Winona Republican-Herald, The (Newspaper) - May 19, 1952, Winona, Minnesota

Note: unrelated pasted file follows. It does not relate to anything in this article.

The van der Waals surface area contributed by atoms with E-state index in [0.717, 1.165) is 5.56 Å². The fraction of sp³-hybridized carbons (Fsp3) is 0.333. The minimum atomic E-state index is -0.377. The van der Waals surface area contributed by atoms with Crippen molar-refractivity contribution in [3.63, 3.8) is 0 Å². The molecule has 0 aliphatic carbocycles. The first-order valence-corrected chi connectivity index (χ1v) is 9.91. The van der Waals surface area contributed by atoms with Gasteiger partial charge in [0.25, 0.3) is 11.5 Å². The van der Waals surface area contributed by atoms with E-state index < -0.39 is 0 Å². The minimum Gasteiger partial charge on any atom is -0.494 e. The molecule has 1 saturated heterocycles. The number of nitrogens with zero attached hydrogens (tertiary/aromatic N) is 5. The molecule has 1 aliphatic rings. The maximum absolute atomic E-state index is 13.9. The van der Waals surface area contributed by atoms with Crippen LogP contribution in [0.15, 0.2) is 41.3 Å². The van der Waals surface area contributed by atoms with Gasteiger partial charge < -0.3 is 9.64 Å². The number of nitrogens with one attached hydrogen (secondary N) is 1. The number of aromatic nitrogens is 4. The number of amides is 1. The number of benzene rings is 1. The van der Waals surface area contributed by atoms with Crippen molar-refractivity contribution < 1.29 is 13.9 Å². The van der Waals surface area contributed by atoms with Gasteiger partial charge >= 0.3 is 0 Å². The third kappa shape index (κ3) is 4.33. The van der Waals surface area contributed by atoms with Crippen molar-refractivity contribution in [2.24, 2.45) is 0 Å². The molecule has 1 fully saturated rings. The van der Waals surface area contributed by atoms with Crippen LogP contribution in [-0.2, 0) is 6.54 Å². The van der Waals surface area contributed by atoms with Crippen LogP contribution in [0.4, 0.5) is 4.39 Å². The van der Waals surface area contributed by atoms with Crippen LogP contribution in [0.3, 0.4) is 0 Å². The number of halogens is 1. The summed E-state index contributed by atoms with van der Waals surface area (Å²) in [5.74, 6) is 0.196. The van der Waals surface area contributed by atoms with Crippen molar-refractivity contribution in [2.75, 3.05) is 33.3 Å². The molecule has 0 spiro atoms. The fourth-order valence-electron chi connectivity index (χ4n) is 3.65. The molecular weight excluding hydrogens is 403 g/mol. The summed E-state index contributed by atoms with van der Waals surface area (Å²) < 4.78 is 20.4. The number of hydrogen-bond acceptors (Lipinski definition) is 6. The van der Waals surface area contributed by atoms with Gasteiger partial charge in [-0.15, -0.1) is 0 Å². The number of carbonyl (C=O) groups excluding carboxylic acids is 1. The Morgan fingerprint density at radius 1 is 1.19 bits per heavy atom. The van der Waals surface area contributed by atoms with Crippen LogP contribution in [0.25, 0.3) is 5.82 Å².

Partly Cloudy, No Important Temperature Change River Stage 24-Howr (Flood 13) Today 7.59 .24 Year Ago 8.38 .06 VOLUME 52, NO. 79 FIVE CENTS PER COPY WINONA, MINNESOTA, MONDAY EVENING, MAY 19, 1952 TWENTY PAGES Talks Near Break Over Screening Student Trapped 90 Feet Below ace o fGIa cier SPIRIT LAKE, Wash, (ffl A frantically to reach him. young University of Washington student lay trapped at the bottom of a 90-foot crevasse high on the icy slopes of Mt. St. Helens today. Experienced mountaineers battled Arthur Jessett TODAY Czechs Irked at Russ Rule By JOSEPH and STEWART ALSO? WASHINGTON the first time in some years of weary wait- ing, the experts are weighing the possibility that a major satellite regime is not absolutely under the Kremlin's thumb. The regime is that of President Klement Gott- wald of Czechoslovakia. The most striking facts are sim- ply those concerning the com- position of the Gottwald govern- ment. The Czech president, who has never been known as a true IOC per cent Stalinist, now has his own men, reporting directly to him, in the three key positions of his totalitarian state. His son-in-law, Cepicka, is minis- ter of defense, and thus controls the armed forces. His old com- rade-in-arms, Nosek, is minister of the interior, controlling the appara- tus of justice. Like Gottwald him- self, Nosek is generally regarded as a "nationalist" Communist, and he has committed the grave indis- cretion, from the Kremlin's stand- point, of spending the war in Lon- don instead of Moscow. Finally, Gottwald has also ap- pointed another henchman, a cer- tain Basilek, as chief of the secret The youth, 20-year-old Art Jes sett, son of a Seattle minister dropped from sight at the foot level shortly after noon yester- day. He and three companions were descending the northeast slope of the mountain after a climb to the summit. Jessett called to his companions that he was trapped in the narrow ice hole about 35 feet down. He said he thought he had broken his arm. Then as the ice about him melted from the heat of his body he called that he was slipping. The party's only rope went with him. It was looped about Jessett's shoulder, Mountaineers Called Mountaineers from Seattle and Portland were called to base camp here at 4 a.m. to aid hi-the rescue attempt. State patrolmen and members of the Mt. St. Helens ski patrol labored until nightfall yes- terday. Bruce Raby, Seattle, a member of Jessett's party, said Jessett was about 300 feet behind the group when he disappeared. When they returned to look for him, they found only a hole about the size of a man in the snow. Raby said the crevasse had been covered completely by the snow. Raby said Jessett called, "I'm slipping." While Raby skiied down the mountain for help, another mem- ber of the party, Ford Oliphant, 20, of Chehalis, intercepted six other climbers on the mountain and borrowed a rope. 'I Kept Slipping' Britain Ready To Break With Chinese Reds Businessmen Tired After Three Years Of Harassment By LEONARD LEDDINGTON LONDON out by almost three years of constant Communist Oliphant was lowered into the harassment, British business today ice hole as the others braced the I was reported planning to abandon rope with ice axes. Oliphant said' he found an ice ledge about 60 feet below the rim of the hole where he was able to stand. He said the hole was about the size of his body. "But as I stood there, the heat "rom my body melted the ice and kept he said. Oliphant said he heard two ;roans from about 30 feet below silence. He said the walls of the crevasse were of solid ice from 10 feet be- ow the surface. It was terribly cold. After Oliphant was drawn lausted back to the surface he obbed: "If we could have gotten him out we would." its 800-million-dollar investment on the Chinese mainland and get out. The reported withdrawal, how- ever, will not affect Britain's matie recognition of the Peiping regime. London newspapers said Foreign Secretary Anthony Eden will tell Parliament tomorrow that British businessmen see no use trying to hang on in the vast Far Eastern country where, until the Reds took over, they had been dominant figures in foreign trade for more than 200 years. Estimated Holdings British holdings in China are estimated at 300 million pounds (840 million The news- paper reports said the British owners will try to sell the holdings to Chinese government agencies but that no one is optimistic. "The Foreign Office thinks the chances of companies getting com- pensation for their abandoned property are very said the Daily Express. j The Communists ordered seizure of all American properties on the Chinese mainland at the end o: 1950. No compensation was paid. The Reds have seized outright only one British holding, however Asiatic Petroleum Company, in April, 1951. This was in retalia- tion for British seizure in Hong Kong of a tanker formerly owned by the Chinese Nationalist govern- ment and claimed by the Reds. To Give Up Properties The properties the British are reported now planning to give up are located chiefly in Shanghai, Tientsin, Hankow, Canton and a sprinkling of smaller cities. Be- onging to firms covering almost he entire field of commerce, they include factories, shipyards, ware- houses, hotels and office buildings. The Final Check In Minnesota's soldier's Jbonus payments was mailed today to Mrs. Genevieve L. Yunkers, Dresser, Wis., mother of Bernard B. Yunkers, a deceased veferaa who formerly lived in South St. Paul. Pictured left to right above with the.last check are William E. Revier, state commissioner of veterans' affairs, Gov. C. Elmer Andersoa and Robert E. Wilson, assistant administrator of veterans' affairs. (AP Wirephoto to The Republican-Herald) These Three Mountain Climbers were with Art Jessett, 19, of Seattle, when he was lost in a Mt. St. Helena crevasse Sunday near Spirit Lake, Wash. They are, left to right, Bruce Raby, 21, Seattle, Manford Oliphant, 22, Chehalis, and Dick Grain, 20, Seattle. This photo was taken after their arrival at the base of the mountain last night. (AP Wirephoto to The Republican- Herald) Yank Held Hostage In Brazilian Wilds _ MIAMI, Fla. MV-Grim drama was being enacted deep in the police. The man who holds this Brazilian jungles today where a U.S. civilian aviation investigator most vital of all posts in the state and a Brazilian Air Force major tried to win freedom from a "wild- i apparatus is famous both for his absolute ruthlessness and his blind obedience to Gottwald. Basilek's position is also significant in an- other way. For his predecessor was one Kopriva, an equally blood- thirsty hatchetman who owed his job, not to Gottwald, but to Ru dolf Slansky. Slansky, of course was the Stalinist secretary of the Czech Communist party, whose de nunciation by Gottwald and arres late last year, were a major anc most astonishing sensation. The strongest interpretation of the mysterious Slansky denuncia tion and arrest has just appearec in the official Yugoslav magazine Foreign Affairs. This article was written by Ivan Karainov, who is the top Yugoslav expert on the Cominfpraj, and has a noteworthy reputation for being well informed Karainov stated flatly that a bit- ter, still-concealed struggle for power has been, going on between the Kremlin and the Gottwald re- gime for some time. He reported that since Slansky's arrest, Gott wald had already purged no less than loyal Stalinists in the state apparatus. He pictured Gott- wald as defying the Kremlin to seize total control of the state and party in Czechoslovakia. Karainov has often been right be- fore. The Yugoslav intelligence concerning the satellite area is undoubtedly the best in the world. And it must be added that the simple circumstances of the Slan- sky arrest appear to support Karainov's interpretation of it and of the events which have followed it. The fall of Slansky caught all Western intelligence experts' flat- footed. Slansky had always been accounted the Kremlin's chief and (Continued on Page 13, Column 1.) ALSOPS cat" group of parachutists. Gordon Bennett, chief adviser of the Miami International District Office of the Civil Aeronautics Authority, said 30 or more armed parachutists were holding Scott A. Magness, CAA aviation safety ad- viser from Miami, and Maj. Mir- anda Correa of the Brazilian Air Force. He said they were being used as hostages in an attempt to gain transportation for the parachutists back to civilization from a heli- copter landing strip 3.7 miles from the spot where a Pan American World Airways plane crashed April 29, killing 50 persons, including 10 Clark Names Board to Study Koje Incident TOKYO inquiry into the capture and release of Brig. Gen Francis T. Dodd by Communist war prisoners on Koje Island, Ko- rea, shifted to Tokyo today. Gen. Mark Clark, United Na- tions supreme commander, named a board to study findings of a U.S. Eighth Army board in Korea on the kidnaping. It also will review rec- ommendations by Gen. James A. Van Fleet, Eighth Army com- mander. The Korea board's report was not made public. The Tokyo board will report to Clark. He will pass it on with his recommendations to the Depart- ment of the Army in Washington. There still another board will re- view the findings of the Korea and Tokyo boards and make public a inal report. Dodd, then prison camp com- mander on Koje was seized by Red sowers May 7 and released un- larmed 78 hours later. He is in an Army hospital at Seoul or treatment of a gastric distur- bance. Medical officers said he ivould be hospitalized some time ut his ious." condition was "not se- Americans. The pilot of a U.S. helicopter messaged his commanding officer at Albrook Air Force Base in the Panama Canal zone that he had remcvici ail U.S. government of ficials from the jungle "except one (Magness) who is being held hos- tage by Brazilian parachutists.' He said he was forced to fly supplies to the armed group at the threat of death to Magness. Bennett said the unauthorized expedition, led by Lino de Mattos, a deputy from the state of Sao Paulo, had been sponsored and fi- nanced by Adhemar de Barros, a former governor of Sao Paulo and mentioned as a possible candidate for President of Brazil in the next election. No further information was avail- able here, but _it was known that here was conflict between the of- icial expedition to the scene of the crash and the volunteer group, which was called a "solidarity The firms include some of the greatest names in the history of trade in the Far East, among them the British-American Tobacco Com- pany, the Shell Oil Company, Butterfield and Swire, and Jardine, Matheson and Company. Formerly Britons ran the holdings in China. Now the scat- tered British colony totals only about 120 persons. Getting them out may present keen diplomatic problems. Some Western businessmen have been held in the past by Chinese Red authorities until their employes were paid vast "settlement" sums by the Chinese themselves. The Daily Express said the Brit- ish government had been asked to step in and "help by safeguarding the interests of British employes." The Express did not say how. To Get Out The News Chronicle said a Brit- State Writes Off Soldiers '49 Bonus Law By JACK B. MACKAY ST. PAUL; The state of Min- nesota wrote "finis" to its 1949 Thuringina, and Hof, frontier com- munications center in the Amerl- law, when the final can zone state of Bavaria. West German railway officials Berlin Fear Rises Over Red Squeeze By DAN DE LUCE FRANKFURT, Germany A sudden Communist order today closed one of five border crossing points for German passenger trains linking the Soviet zone with West Germany. Without explanation, the East German government shut -off pass- enger traffic on the feeder line between Gutenfuerst in Soviet-occupied check in the program was mailed out. The last payment in the three- year undertaking went to Mrs. Genevieve L. Yunker at Dresser, Wis., mother of Bernard B. Yun- ker, a deceased veteran. He for- merly lived at South St. Paul. The bonus program was paid for by bonds, to be retired by income years. said passenger traffic on this line was not explicitly covered by So- viet-allied agreements. But it had been carried on by an unwritten "gentlemen's understanding" since the Berlin blockade was lifted May 12, 1949. Today's Red order was the first to cut down interzonal rail com- munications in p o s t-blockade from a tax on the state's income taxpayers, a 5-per- cent surtax on income taxes and special cigaret and liquor taxes. William E. Revier, state com- missioner of veterans' affairs, _ _ _ Nurse Confesses Poisoning Niece Reported Holding Insurance on Child It left the Gutenfuerst-Hof line! WETUMPKA, Ala. plain, open for freight movements, how-! middle-aged hospital head nurse Berlin Jittery West German officials said traf- coolly confessed last night to killing I her little .niece with an arsenic- fie was normal on the remaining I sPlked soda dropped the last check in the mails six interzonal rail crossings, four The 42-year-old nurse, Mrs. Earle after Gov. C. Elmer Anderson per- j of which can be used by passenger I Dennison, denied, however, that sonally supervised its actual pro- cessing An average of per claim was paid to applicants Total number of claims filed was Of these. were dis- allowed by the department, but 870 appealed to a board of review. The joard upheld the department in 476 cases but 373 were allowed, anc 21 applicants withdrew their ap- peals. The law became effective April 29, 1949. At the peak of bonus pay. merits the bonus division employed ish decision to get out of China 1276 persons, already had been communicated to j The cost of administering the act the Communists in a formal note at the -commissioner's office was handed to Chinese Premier and S2.93 a case, considerably less than Foreign Minister Chou En-Iai. A that experienced in other bonus- British Foreign Office spokesman paying states, said he had no confirmation of The first application selected at the report. The crash scene is 591 miles ;outh-southeast of Belem and 933 miles north of Rio de Janeiro. The ilane was en route from Buenos Aires to New York when it crashed. ,Miss Glenna Pohly (above) was named "Miss Illinois of 3352" in a contest at .East St. Louis, 111. She is the daughter of Dr. and Mrs. Glenn Pohly of Rock Falls, 111. The 19- year-old a sophomore music student at Northwestern University in Evanston. (AP Wirephoto) random by Gov. Youngdahl on Oct. 3, 1949, belonged to Charles Wil- liam Graham of Crookston. This claim, together with others, was paid on Nov. 9, 1949. Bingo Playing In Bar Illegal ST. PAUL It's illegal to play bingo in a place where intoxicating liquor is sold or in any room ad- joining such premises, Attorney General Burnquist ruled today. A ruling was requested by L. W Benshoof, Detroit Lakes city at- torney. The city of Detroit Lakes has issued three club licenses for j sale of liquor. WEATHER FEDERAL FORECAST Winona and Vicinity Partly cloudy tonight and Tuesday. No important temperature change. Low tonight 44, high Tuesday 68. LOCAL WEATHER Official observations for the 24 hours ending at 12 m. Sunday: Maximum, 65: minimum, 45; noon, 65; precipitation, none. Official observations for the 24 hours ending at 12 m. today: Maximum, 70; minimum, 48; trains. But the Communist action jolt- ed blockade-jittery Berlin and sent cold chills through West Germany, where fear of Soviet aggression has increased sharply as the Bonn government neared a peace con- tract with the West. she poisoned another niece whose body, exhumed after two years, showed arsenic traces. Sheriff Lester Holley said Mrs. Dennison confessed in writing yes- terday to the death three weeks ago of her 2-year-old niece by mar- The mysterious order crippled 1 "age, Shirley Diann Weldon. Bavaria's contact with East Ger-1 Dennison even watched the many, although the main rail autopsy on the child in which the crossing for Munich-Berlin passen- Doctors found the arsenic traces, gers at Ludwigstadt-Probstzella is IHolley reported. unaffected. Many Bavarians, if they wish to visit the isolated former German capital, must now make long, ex- pensive detours, instead of taking a convenient train on the short feeder route. It was (he latest move in an ob- vious Soviet campaign to frighten West Germany from its course.of military and political alliance with the West. Eastern Communists have openly spoken of "fratricidal war" to come and have prepared to organize a Soviet zone army of over Germans, with the Red people's police 'as a nucleus. Cat and Mouse Game Playing a cat-and-mouse game, he Russians banned Allied patrols >n the Berlin-West Germany auto- )ahn May 8, claimed later Uiat these were illegally armed, then gradually permitted them to re- sume their daily trips on the 110- mile super-highway. Yesterday and today, the patrols passed through Soviet checkpoints noon, 70; precipitation, none; sun sets tonight at sun rises to-' morrow at Additional weather on page 18. interference. Communists have completed rerouting East German trains so that they avoid passing through the Allied sectors. New canals have been put into op- eration to keep East German barge traffic out of Allied-held dis- tricts in the city. Berliners are convinced such Knocked Her Out "When I went to arrest her last Holley continued, "she was in bed. While she was dressing she took something that knocked her out. I took her to the hospital and they fixed her up." The hos- pital said it was an overdose of sleeping pills. Mrs. Dennison was charged with murder on a warrant sworn out by the' parents of both children, Mr. and Mrs. 0. G. Weldon, a farm couple. Holley said Mrs. Dennison was reported to hold two life insurance policies on Shirley Diann, one for and the other for Two years ago, Holley continued, Mrs. Dennison collected on a policy on the first child to die. Polly Ann Weldon, 3. The sheriff added these details: The same day Mrs. Weldon gave birth to Shirley Diann, Polly Ann came down with convulsions a few moments after eating an ice cream :one given her by Mrs. Dennison. Mrs. Dennison admitted giving the child the cone but denied it was wisoned. Arsenic Traces Polly Ann died in the hospital at which Mrs. Dennison was head nurse and was attended by her aunt in her off-hours. The Weldons became suspicious after the second child was seized measures have been taken to en- eating something given her by able a new blockade to be clamp- Dennison. They asked for the ed down, whenever Moscow wants j autopsy. After the arsenic traces it, without hampering Soviet zone were swore out a war. communications as happened in rant. 1948-49. Repeated assurances by the United States government and its Holley said that during the four hour questioning yesterday Mrs. Dennison was just as "cool as any- British and French allies that they one could be will protect West Berlin do not Holley said the body of Mrs. dispel German alarm that the city Denmson's' late husband brother is vulnerable to a new Communist to Mrs. Weldon, had been exhumed squeeze. but no poison was found. Admiral Joy Says Reds Lie About Issue American Confirms Final U.N. Stand On War Proposals By SAM SUMMERLIN MUNSAN, Korea UP) The top United Nations truce negotiator to- day labeled as an "out-and-out" lie a Communist denial that the Reds had agreed to Allied screening of captured Reds. Inside the Pamnunjom confer- ence tent, Vice Adm.' C. Turner Joy, senior U.N. delegate, told the Reds: "Had the results been to your liking you would have enthusias- tically welcomed the product of the screening." North Korean Gen. Nam II re- plied: "It is inconceivable and nobody would believe that our side who is firmly opposed to the retention of our captured personnel by your side under whatever name could have agreed directly or indirectly to your so-called screening." A recent Allied quizzing of Red prisoners of war showed that nearly North Koreans and Chinese prisoners were" unwilling to return to Communism. Armistice Blocked The issue ef exchanging pris- oners blocks an armistice. In Tokyo, Gen. Mark Clark, U. N. supreme commander, announced that Maj. Gen. William K. Harri- son Jr. will succeed Joy as senior U.N. truce delegate Friday. Joy, only remaining member of the original five-man truce team which began the talks last July 10, will leave the Far East June 9 to become superintendent of the U. S. Naval Academy. Harrison has been a member of the U.N. delegation since Jan. 23. Clark has not announced a re- placement for Harrison. The 37 minutes of bitter debate today produced no progress. But the truce delegations will meet again tomorrow at 11 a.m. (9 p.m. Monday, Joy did not use the word lie in- side the conference tent. But he told newsmen Nam U be- gan "to lie and deny they ever agreed to the screening." "That is an out-and-out the gray-haired admiral said. Joy reviewed for the Reds the secret 'staff officer talks on pris- oner exchange and told them: "You knew that screening was to take place, you acquiesced in its accomplishment, and only when its result was not to your liking and expectation did you decide to object to it." Barefaced Falsehoods The official U.N. communique rioted that today's session "was characterized by the Communists' resort to .barefaced falsehoods when they denied" agreeing to the screening. Joy in his review said the Reds "sought a compromise round figure as the basis for settling the pris- oner of war problem." He told them, Joy added: "We, nevertheless, repeatedly informed your representatives that we could not furnish an arbitrary round figure, that an individual poll or canvass of prisoners of war would first have to be made." j Joy declared that when secret talks recessed on April 4 the Com- munists knew it would take at least a week for the screening. He added: "Your side knew that we would encounter trouble in getting some of your people to agree to unforced repatriation because your side fur- nished our side for use in our screening process a statement of amnesty from your official sources." Joy reiterated that the United Nations command stands "finally and irrevocable" on its proposal of April 28 which calls for return of only those prisoners who will go back without being forced. Youth Robs Hotel In Milwaukee Of MILWAUKEE WV-A bare-head- ed teenage youth who liotered around the Empire Room of the Schroeder Hotel early yesterday held up the cashier and ran off with The cashier, Mrs. Gertrude Briesemeister, told police she saw the youth sitting at a table at a. m. and asked what he was doing there. "I'm waiting for one of the bus the young man answer- ed. Later he displayed a pistol, grab- bed the'money and ran from the room into the lobby.